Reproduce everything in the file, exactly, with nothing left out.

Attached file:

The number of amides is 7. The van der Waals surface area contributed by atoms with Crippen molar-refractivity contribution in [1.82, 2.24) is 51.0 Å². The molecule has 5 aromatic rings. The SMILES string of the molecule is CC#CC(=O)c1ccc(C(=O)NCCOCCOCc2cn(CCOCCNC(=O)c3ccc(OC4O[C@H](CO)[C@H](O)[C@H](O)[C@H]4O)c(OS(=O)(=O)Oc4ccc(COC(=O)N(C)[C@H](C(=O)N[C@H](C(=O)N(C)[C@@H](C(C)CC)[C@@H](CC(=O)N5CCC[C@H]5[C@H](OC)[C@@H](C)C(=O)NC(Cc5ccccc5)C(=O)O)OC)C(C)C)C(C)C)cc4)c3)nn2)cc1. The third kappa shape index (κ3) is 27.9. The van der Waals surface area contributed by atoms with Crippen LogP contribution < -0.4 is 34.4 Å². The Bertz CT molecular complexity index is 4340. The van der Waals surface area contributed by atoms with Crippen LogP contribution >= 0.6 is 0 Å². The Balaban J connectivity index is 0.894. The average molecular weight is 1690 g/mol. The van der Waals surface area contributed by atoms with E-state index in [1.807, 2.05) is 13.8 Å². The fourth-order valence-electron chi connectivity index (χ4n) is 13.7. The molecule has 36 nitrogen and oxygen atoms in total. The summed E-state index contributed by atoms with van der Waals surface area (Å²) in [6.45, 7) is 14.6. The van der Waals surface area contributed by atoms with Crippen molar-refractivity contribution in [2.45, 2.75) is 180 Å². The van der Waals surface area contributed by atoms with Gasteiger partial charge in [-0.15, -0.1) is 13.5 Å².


The number of amides is 7. The van der Waals surface area contributed by atoms with Crippen molar-refractivity contribution in [1.82, 2.24) is 51.0 Å². The molecule has 5 aromatic rings. The SMILES string of the molecule is CC#CC(=O)c1ccc(C(=O)NCCOCCOCc2cn(CCOCCNC(=O)c3ccc(OC4O[C@H](CO)[C@H](O)[C@H](O)[C@H]4O)c(OS(=O)(=O)Oc4ccc(COC(=O)N(C)[C@H](C(=O)N[C@H](C(=O)N(C)[C@@H](C(C)CC)[C@@H](CC(=O)N5CCC[C@H]5[C@H](OC)[C@@H](C)C(=O)NC(Cc5ccccc5)C(=O)O)OC)C(C)C)C(C)C)cc4)c3)nn2)cc1. The third kappa shape index (κ3) is 27.9. The van der Waals surface area contributed by atoms with Crippen LogP contribution < -0.4 is 34.4 Å². The Bertz CT molecular complexity index is 4340. The van der Waals surface area contributed by atoms with Crippen LogP contribution >= 0.6 is 0 Å². The Balaban J connectivity index is 0.894. The average molecular weight is 1690 g/mol. The van der Waals surface area contributed by atoms with E-state index in [1.807, 2.05) is 13.8 Å². The fourth-order valence-electron chi connectivity index (χ4n) is 13.7. The molecule has 36 nitrogen and oxygen atoms in total. The summed E-state index contributed by atoms with van der Waals surface area (Å²) in [6.45, 7) is 14.6. The van der Waals surface area contributed by atoms with Crippen molar-refractivity contribution in [2.45, 2.75) is 180 Å². The van der Waals surface area contributed by atoms with Gasteiger partial charge in [-0.15, -0.1) is 13.5 Å².